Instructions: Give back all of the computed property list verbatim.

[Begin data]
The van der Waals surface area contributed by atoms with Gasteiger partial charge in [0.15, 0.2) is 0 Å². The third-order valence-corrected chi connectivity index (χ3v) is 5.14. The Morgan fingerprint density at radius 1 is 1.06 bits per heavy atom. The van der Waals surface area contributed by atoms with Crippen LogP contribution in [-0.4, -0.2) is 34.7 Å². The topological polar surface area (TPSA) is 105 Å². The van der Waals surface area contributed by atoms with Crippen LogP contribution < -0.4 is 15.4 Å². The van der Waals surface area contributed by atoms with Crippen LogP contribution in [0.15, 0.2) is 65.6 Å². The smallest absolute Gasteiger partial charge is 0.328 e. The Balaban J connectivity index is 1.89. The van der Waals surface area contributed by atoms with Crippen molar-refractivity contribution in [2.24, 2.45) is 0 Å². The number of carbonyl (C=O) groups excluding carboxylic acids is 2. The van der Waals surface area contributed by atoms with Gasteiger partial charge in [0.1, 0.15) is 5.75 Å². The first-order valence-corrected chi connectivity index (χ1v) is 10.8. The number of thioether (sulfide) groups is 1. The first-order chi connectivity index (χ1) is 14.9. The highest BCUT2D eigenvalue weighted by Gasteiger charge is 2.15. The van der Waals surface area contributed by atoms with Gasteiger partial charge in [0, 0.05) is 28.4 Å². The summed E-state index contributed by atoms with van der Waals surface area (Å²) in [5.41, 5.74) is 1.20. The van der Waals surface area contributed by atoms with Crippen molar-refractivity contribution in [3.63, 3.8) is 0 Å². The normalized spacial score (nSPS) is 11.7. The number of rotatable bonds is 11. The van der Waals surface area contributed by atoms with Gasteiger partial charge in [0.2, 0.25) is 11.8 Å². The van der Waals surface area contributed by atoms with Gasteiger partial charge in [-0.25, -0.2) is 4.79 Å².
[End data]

The van der Waals surface area contributed by atoms with Gasteiger partial charge in [0.15, 0.2) is 0 Å². The third-order valence-corrected chi connectivity index (χ3v) is 5.14. The Morgan fingerprint density at radius 1 is 1.06 bits per heavy atom. The van der Waals surface area contributed by atoms with Crippen LogP contribution in [-0.4, -0.2) is 34.7 Å². The topological polar surface area (TPSA) is 105 Å². The van der Waals surface area contributed by atoms with Crippen LogP contribution < -0.4 is 15.4 Å². The van der Waals surface area contributed by atoms with Crippen LogP contribution in [0.15, 0.2) is 65.6 Å². The smallest absolute Gasteiger partial charge is 0.328 e. The Balaban J connectivity index is 1.89. The van der Waals surface area contributed by atoms with Crippen molar-refractivity contribution in [2.24, 2.45) is 0 Å². The number of carbonyl (C=O) groups excluding carboxylic acids is 2. The van der Waals surface area contributed by atoms with Gasteiger partial charge in [0.1, 0.15) is 5.75 Å². The first-order valence-corrected chi connectivity index (χ1v) is 10.8. The number of thioether (sulfide) groups is 1. The first-order chi connectivity index (χ1) is 14.9. The highest BCUT2D eigenvalue weighted by Gasteiger charge is 2.15. The van der Waals surface area contributed by atoms with Gasteiger partial charge in [0, 0.05) is 28.4 Å². The summed E-state index contributed by atoms with van der Waals surface area (Å²) in [5.41, 5.74) is 1.20. The van der Waals surface area contributed by atoms with Crippen molar-refractivity contribution in [3.63, 3.8) is 0 Å². The normalized spacial score (nSPS) is 11.7. The number of rotatable bonds is 11. The van der Waals surface area contributed by atoms with Gasteiger partial charge in [0.2, 0.25) is 11.8 Å². The van der Waals surface area contributed by atoms with Gasteiger partial charge in [-0.25, -0.2) is 4.79 Å².